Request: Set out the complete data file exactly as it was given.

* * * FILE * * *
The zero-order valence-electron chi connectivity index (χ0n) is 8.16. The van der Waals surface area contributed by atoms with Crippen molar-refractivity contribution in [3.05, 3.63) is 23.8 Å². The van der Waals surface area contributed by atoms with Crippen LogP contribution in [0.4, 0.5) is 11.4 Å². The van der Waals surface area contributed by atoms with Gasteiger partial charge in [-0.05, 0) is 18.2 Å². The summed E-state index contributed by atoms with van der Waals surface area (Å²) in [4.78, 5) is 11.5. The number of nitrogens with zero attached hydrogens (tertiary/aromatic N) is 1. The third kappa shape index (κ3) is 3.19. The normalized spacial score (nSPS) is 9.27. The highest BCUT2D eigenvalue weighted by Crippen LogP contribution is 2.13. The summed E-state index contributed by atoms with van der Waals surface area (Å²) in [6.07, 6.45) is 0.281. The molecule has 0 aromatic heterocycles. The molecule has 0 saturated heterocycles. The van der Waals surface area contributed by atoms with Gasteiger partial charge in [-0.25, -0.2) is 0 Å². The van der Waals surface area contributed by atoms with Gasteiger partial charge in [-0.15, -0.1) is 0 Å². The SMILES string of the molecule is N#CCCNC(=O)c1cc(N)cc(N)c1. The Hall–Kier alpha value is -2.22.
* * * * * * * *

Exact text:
The zero-order valence-electron chi connectivity index (χ0n) is 8.16. The van der Waals surface area contributed by atoms with Crippen molar-refractivity contribution in [3.05, 3.63) is 23.8 Å². The van der Waals surface area contributed by atoms with Crippen LogP contribution in [0.4, 0.5) is 11.4 Å². The van der Waals surface area contributed by atoms with Gasteiger partial charge in [-0.05, 0) is 18.2 Å². The summed E-state index contributed by atoms with van der Waals surface area (Å²) in [4.78, 5) is 11.5. The number of nitrogens with zero attached hydrogens (tertiary/aromatic N) is 1. The third kappa shape index (κ3) is 3.19. The normalized spacial score (nSPS) is 9.27. The highest BCUT2D eigenvalue weighted by Crippen LogP contribution is 2.13. The summed E-state index contributed by atoms with van der Waals surface area (Å²) in [6.07, 6.45) is 0.281. The molecule has 0 aromatic heterocycles. The molecule has 0 saturated heterocycles. The van der Waals surface area contributed by atoms with Gasteiger partial charge in [-0.25, -0.2) is 0 Å². The van der Waals surface area contributed by atoms with Gasteiger partial charge in [-0.15, -0.1) is 0 Å². The SMILES string of the molecule is N#CCCNC(=O)c1cc(N)cc(N)c1. The Hall–Kier alpha value is -2.22.